By the end of the year, Charlie has had his first kiss, his first girlfriend, acted in front of an audience in The Rocky Horror Picture Show, and developed lasting relationships with his new friends and with his family members. Perhaps most importantly though, Charlie’s biggest transformation is that he now has hope for the future and has stopped hiding in the past. At the end of the story, he expresses excitement about starting the new school year, a drastic change from the dread he felt a year ago. Watching others grow and transform around him, Charlie eventually learns to engage in the freedoms that adolescence affords, and finds hope in his own transformations.

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Adolescence and Transformation ThemeTracker

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Adolescence and Transformation Quotes in The Perks of Being a Wallflower

Below you will find the important quotes in The Perks of Being a Wallflower related to the theme of Adolescence and Transformation.
Part 1 Quotes

Some kids look at me strange in the hallways because I don’t decorate my locker, and I’m the one who beat up Sean and couldn’t stop crying after he did it. I guess I’m pretty emotional.

Related Characters: Charlie (speaker)
Page Number: 8
Explanation and Analysis:

I feel infinite.

Related Characters: Charlie (speaker), Sam, Patrick
Related Symbols: Music
Page Number: 33
Explanation and Analysis:
Part 2  Quotes

Sometimes, I look at my parents now and wonder what happened to make them the way they are. And I wonder what will happen to my sister when her boyfriend graduates from law school. And what my brother’s face will look like on a football card, or what it will look like if it is never on a football card. My dad played college baseball for two years, but he had to stop when Mom got pregnant with my brother. That’s when he started working at the office.

Page Number: 52
Explanation and Analysis:

“I want to make sure that the first person you kiss loves you. Okay?”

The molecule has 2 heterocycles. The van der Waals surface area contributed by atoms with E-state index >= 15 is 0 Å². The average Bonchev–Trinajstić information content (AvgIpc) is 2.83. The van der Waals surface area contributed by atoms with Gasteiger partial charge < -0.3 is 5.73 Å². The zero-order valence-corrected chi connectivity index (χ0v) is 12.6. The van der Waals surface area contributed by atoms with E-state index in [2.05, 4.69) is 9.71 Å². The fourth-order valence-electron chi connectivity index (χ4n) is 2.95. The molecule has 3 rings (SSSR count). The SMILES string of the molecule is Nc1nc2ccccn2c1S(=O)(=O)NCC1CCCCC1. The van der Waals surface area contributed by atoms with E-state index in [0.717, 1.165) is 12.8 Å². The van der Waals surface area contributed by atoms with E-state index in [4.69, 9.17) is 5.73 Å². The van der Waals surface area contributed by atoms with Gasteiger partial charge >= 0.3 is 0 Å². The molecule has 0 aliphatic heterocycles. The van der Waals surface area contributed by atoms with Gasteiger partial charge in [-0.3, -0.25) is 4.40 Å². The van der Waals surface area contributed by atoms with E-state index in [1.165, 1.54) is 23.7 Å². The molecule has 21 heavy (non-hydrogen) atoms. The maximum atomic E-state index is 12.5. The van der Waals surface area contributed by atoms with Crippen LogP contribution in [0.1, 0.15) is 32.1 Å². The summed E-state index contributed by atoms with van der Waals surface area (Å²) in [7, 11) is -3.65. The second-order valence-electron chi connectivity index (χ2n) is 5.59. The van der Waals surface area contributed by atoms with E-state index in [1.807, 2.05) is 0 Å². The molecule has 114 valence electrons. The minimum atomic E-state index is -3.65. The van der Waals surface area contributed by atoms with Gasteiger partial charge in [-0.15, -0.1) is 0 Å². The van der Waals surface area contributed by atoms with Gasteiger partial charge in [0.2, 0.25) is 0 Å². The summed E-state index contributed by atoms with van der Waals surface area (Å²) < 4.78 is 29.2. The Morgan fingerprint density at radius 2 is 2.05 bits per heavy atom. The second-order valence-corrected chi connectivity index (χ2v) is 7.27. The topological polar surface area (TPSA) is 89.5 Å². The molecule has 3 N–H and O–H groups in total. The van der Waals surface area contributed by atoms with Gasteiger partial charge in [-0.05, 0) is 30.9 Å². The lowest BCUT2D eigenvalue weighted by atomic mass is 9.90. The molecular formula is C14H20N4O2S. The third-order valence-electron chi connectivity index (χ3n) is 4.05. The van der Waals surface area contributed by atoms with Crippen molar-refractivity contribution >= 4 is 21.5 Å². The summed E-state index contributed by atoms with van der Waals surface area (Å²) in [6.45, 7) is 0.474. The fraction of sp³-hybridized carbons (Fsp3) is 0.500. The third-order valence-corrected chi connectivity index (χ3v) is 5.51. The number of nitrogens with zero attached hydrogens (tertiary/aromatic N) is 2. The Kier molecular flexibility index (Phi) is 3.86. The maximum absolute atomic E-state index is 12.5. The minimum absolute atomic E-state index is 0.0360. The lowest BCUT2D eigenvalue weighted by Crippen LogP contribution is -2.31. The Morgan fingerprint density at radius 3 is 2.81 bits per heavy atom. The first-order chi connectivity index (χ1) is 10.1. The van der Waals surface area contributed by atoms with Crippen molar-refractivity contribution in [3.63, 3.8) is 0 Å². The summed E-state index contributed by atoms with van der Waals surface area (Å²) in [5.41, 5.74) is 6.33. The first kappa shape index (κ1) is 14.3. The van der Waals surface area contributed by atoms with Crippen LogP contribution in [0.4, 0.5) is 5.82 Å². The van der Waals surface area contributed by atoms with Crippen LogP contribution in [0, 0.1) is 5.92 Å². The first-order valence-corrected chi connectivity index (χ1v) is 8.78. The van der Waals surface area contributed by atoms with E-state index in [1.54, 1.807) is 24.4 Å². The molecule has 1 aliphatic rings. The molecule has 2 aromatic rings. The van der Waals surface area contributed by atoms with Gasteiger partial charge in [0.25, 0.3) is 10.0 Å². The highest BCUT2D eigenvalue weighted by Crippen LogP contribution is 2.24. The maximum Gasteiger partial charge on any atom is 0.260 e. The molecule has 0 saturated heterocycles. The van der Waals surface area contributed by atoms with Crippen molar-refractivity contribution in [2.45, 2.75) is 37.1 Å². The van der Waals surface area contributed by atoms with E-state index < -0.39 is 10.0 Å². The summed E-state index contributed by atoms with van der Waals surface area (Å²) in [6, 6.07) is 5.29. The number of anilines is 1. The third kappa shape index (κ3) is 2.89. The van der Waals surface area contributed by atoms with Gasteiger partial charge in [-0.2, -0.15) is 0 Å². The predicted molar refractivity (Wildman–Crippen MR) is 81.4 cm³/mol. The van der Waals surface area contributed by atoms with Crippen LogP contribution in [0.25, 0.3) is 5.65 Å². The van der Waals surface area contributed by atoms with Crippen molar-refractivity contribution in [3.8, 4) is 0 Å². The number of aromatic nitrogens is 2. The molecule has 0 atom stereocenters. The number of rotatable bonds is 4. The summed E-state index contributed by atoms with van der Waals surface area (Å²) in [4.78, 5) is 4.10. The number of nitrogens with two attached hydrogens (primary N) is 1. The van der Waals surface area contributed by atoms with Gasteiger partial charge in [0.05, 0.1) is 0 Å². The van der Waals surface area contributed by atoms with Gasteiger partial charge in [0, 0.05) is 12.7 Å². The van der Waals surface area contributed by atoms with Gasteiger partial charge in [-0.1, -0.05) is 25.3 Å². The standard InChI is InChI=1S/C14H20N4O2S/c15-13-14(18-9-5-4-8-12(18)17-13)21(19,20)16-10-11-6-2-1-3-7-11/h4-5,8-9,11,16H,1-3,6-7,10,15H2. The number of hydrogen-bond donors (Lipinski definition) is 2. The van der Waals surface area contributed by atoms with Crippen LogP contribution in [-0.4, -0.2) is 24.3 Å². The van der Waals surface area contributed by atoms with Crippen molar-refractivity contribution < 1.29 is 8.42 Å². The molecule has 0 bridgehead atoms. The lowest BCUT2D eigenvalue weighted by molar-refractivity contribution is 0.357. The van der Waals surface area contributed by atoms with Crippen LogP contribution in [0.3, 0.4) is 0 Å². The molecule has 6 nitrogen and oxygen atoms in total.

Related Characters: Charlie (speaker), Sam (speaker)
Page Number: 70
Explanation and Analysis:
Part 3 Quotes

I don't know what it was, and I know we didn't really accomplish

anything, but it felt great to sit there and talk about our place in things. It was like when Bill told me to “participate.” I went to the homecoming dance like I told you before, but this was much more fun. It was especially fun to think that people all over the world were having similar conversations in their equivalent of the Big Boy.

Related Characters: Charlie (speaker), Sam, Patrick, Mary Elizabeth
Related Symbols: Books
Page Number: 105-106
Explanation and Analysis:

I won't go into detail about the whole show, but I had the best time I ever had in my whole life. I'm not kidding. I got to pretend that I was singing, and I got to dance around, and I got to wear a “feather boa” in the grande finale, which I wouldn't have thought anything of because it's part of the show, but Patrick couldn't stop talking about it.

Related Characters: Charlie (speaker), Patrick
Page Number: 110
Explanation and Analysis:

Just before she fell asleep, she said, "Well, if you're going to smoke, crack the window at least." Which made me start laughing again.

"Charlie, smoking. I can't believe it."

Which made me laugh harder, and I said, "I love you." And my sister said, "I love you, too. Just stop it with the laughing already."

Related Characters: Charlie (speaker), Charlie’s Sister
Page Number: 119-120
Explanation and Analysis:
Part 4 Quotes

“You ever think, Charlie, that our group is the same as any other group like the football team? And the only real difference between us is what we wear and why we wear it?”

“Yeah?” And there was this pause.

“Well, I think it's all bullshit.”

And he meant it. It was hard to see him mean it that much.

Related Characters: Charlie (speaker), Patrick (speaker)
Page Number: 155
Explanation and Analysis:
Epilogue Quotes

I guess we are who we are for a lot of reasons. And maybe we'll never know most of them. But even if we don't have the power to choose where we come from, we can still choose where we go from there. We can still do things. And we can try to feel okay about them.

Related Characters: Charlie (speaker)
Page Number: 211
Explanation and Analysis:

But mostly, I was crying because I was suddenly very aware of the fact that it was me standing up in that tunnel with the wind over my face. Not caring if I saw downtown. Not even thinking about it. Because I was standing in the tunnel. And I was really there. And that was enough to make me feel infinite.

Related Characters: Charlie (speaker)
Related Symbols: The Tunnel
Page Number: 213
Explanation and Analysis: